GAO knocks HHS' management of states' child-support systems

A multibillion-dollar federally funded program for helping states set up computer systems to collect child-support money from deadbeat parents faces leadership problems that may hinder how successful states are in collecting support payments according to a General Accounting Office report released this month.

At issue is a program administered by the Department of Health and Human Service's Office of Child Support Enforcement (OCSE). Since 1980 states and the federal government have spent almost $2.6 billion to automate the process of keeping track of parents who are or should be paying child support. The federal government pays 90 percent of the cost of the systems.

States have missed repeated deadlines to have the systems operational and only 15 state child-support systems have been evaluated and certified by HHS.

The delay according to GAO has been caused by OCSE which "did not define requirements promptly adequately assess systems...or seek to identify and aggressively correct problems early in the development process. The lack of sound timely federal guidance coupled with some states' own inadequate systems approaches caused systems development activities to proceed with increased risks."

GAO reported that OCSE has not been as involved in the building process of state systems as the agency should be. "By taking a reactive approach toward oversight - reviewing state progress annually or only upon request after major decisions have been made - OCSE does not monitor systems proj-ects at key points in their development thereby missing the opportunity to intervene and help redirect states when problems arise " GAO reported. "As a result federal dollars have been invested unwisely on proj-ects that were allowed to proceed in the wrong direction."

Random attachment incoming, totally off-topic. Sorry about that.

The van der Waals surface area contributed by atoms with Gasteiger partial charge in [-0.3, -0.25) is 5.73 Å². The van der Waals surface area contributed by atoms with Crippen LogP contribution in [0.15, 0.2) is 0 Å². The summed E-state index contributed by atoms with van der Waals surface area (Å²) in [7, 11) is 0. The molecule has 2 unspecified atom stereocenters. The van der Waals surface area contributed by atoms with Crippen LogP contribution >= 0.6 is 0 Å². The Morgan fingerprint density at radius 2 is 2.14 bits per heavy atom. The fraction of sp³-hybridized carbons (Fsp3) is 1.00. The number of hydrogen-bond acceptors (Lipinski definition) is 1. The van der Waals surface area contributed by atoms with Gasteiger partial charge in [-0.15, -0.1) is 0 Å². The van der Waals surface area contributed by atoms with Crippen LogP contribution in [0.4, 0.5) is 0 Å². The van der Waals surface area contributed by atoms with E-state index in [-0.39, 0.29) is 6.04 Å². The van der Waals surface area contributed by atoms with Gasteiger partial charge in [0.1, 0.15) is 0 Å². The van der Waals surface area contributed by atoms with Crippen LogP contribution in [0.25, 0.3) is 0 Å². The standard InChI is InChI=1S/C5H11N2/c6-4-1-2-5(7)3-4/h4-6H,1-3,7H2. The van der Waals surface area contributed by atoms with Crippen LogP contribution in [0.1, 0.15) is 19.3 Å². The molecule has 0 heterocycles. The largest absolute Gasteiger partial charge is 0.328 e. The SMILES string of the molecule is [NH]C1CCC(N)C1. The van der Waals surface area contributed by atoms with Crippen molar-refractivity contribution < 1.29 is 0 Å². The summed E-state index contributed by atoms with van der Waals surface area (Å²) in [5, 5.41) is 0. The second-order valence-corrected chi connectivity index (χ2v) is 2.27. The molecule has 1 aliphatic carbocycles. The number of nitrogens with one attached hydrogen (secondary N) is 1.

HHS is reluctant however to dictate to states how they should manage and configure their systems. Overseeing decisions such as vendor choices and hardware and software selections is not in HHS' purview according to an HHS spokesman. "Those are the kinds of decisions that appropriately rest with the states " he said. "We do agree that we probably could've provided more technical assistance."

GAO recommended that HHS verify that states follow generally accepted systems-development practices and obtain detailed status reports from the states.

In a response included in the report HHS wrote "We encourage states to follow generally accepted systems development practices. The department believes however that the role of the federal government is to provide technical assistance and guidance to states in this effort not to micromanage the states' systems development by requiring additional documentation."

HHS officials expect 80 percent of states and territories to be certified by an Oct. 1 deadline the HHS spokesman said and many states are close to completing systems. "They're not just starting the work or midway through it " the HHS spokesman said.

State systems that are operational are tracking down deadbeat parents and collecting money according to HHS. Between 1992 and 1996 child-support collections increased from $8 billion to $12 billion HHS reported.

But HHS could have done more to help according to child advocacy groups which have called for HHS to develop plans for a federally maintained system that would function as a hub to allow states with compatible systems to track down deadbeat parents in other states because 36 percent of child-support collection cases are interstate said Geraldine Jensen president of the Association for Children for Enforcement of Support Inc. an Ohio-based nonprofit group.

"It would've been too logical " she said. "It makes more sense just to have a national system."Jensen said the GAO report held very few surprises for her. "It's amazing $2.6 billion and very very little results " Jensen said. Of the $39 billion in child-support money owed in 1995 an average of only about 20 percent was collected by states she said.

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